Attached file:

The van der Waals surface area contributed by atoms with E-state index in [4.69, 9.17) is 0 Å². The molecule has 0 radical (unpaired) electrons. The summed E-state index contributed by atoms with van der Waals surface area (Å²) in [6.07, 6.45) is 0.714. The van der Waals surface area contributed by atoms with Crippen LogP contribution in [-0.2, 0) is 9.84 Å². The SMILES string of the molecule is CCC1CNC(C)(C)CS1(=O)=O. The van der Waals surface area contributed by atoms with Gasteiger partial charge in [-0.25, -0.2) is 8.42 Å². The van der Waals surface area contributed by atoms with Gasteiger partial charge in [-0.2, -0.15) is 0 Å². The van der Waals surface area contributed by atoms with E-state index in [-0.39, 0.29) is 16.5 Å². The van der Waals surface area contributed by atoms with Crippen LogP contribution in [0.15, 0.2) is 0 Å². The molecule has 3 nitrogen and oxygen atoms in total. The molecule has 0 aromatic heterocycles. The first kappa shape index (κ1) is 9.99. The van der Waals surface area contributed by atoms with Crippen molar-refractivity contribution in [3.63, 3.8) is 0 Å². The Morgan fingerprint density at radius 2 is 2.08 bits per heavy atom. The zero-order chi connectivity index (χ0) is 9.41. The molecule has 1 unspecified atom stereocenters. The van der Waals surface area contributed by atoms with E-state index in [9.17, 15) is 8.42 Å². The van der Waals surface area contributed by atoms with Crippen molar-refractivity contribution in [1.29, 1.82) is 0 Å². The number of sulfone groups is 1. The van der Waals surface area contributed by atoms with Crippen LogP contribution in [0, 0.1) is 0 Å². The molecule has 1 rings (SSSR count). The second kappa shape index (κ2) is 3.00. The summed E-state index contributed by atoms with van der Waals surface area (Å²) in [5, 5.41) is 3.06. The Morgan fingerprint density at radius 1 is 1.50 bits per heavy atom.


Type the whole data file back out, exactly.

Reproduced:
The van der Waals surface area contributed by atoms with E-state index in [4.69, 9.17) is 0 Å². The molecule has 0 radical (unpaired) electrons. The summed E-state index contributed by atoms with van der Waals surface area (Å²) in [6.07, 6.45) is 0.714. The van der Waals surface area contributed by atoms with Crippen LogP contribution in [-0.2, 0) is 9.84 Å². The SMILES string of the molecule is CCC1CNC(C)(C)CS1(=O)=O. The van der Waals surface area contributed by atoms with Gasteiger partial charge in [-0.25, -0.2) is 8.42 Å². The van der Waals surface area contributed by atoms with Gasteiger partial charge in [-0.2, -0.15) is 0 Å². The van der Waals surface area contributed by atoms with E-state index in [-0.39, 0.29) is 16.5 Å². The van der Waals surface area contributed by atoms with Crippen LogP contribution in [0.15, 0.2) is 0 Å². The molecule has 3 nitrogen and oxygen atoms in total. The molecule has 0 aromatic heterocycles. The first kappa shape index (κ1) is 9.99. The van der Waals surface area contributed by atoms with Crippen molar-refractivity contribution in [3.63, 3.8) is 0 Å². The Morgan fingerprint density at radius 2 is 2.08 bits per heavy atom. The zero-order chi connectivity index (χ0) is 9.41. The molecule has 1 unspecified atom stereocenters. The van der Waals surface area contributed by atoms with E-state index in [9.17, 15) is 8.42 Å². The van der Waals surface area contributed by atoms with Crippen molar-refractivity contribution in [1.29, 1.82) is 0 Å². The number of sulfone groups is 1. The van der Waals surface area contributed by atoms with Crippen LogP contribution in [0, 0.1) is 0 Å². The molecule has 1 rings (SSSR count). The second kappa shape index (κ2) is 3.00. The summed E-state index contributed by atoms with van der Waals surface area (Å²) in [5, 5.41) is 3.06. The Morgan fingerprint density at radius 1 is 1.50 bits per heavy atom.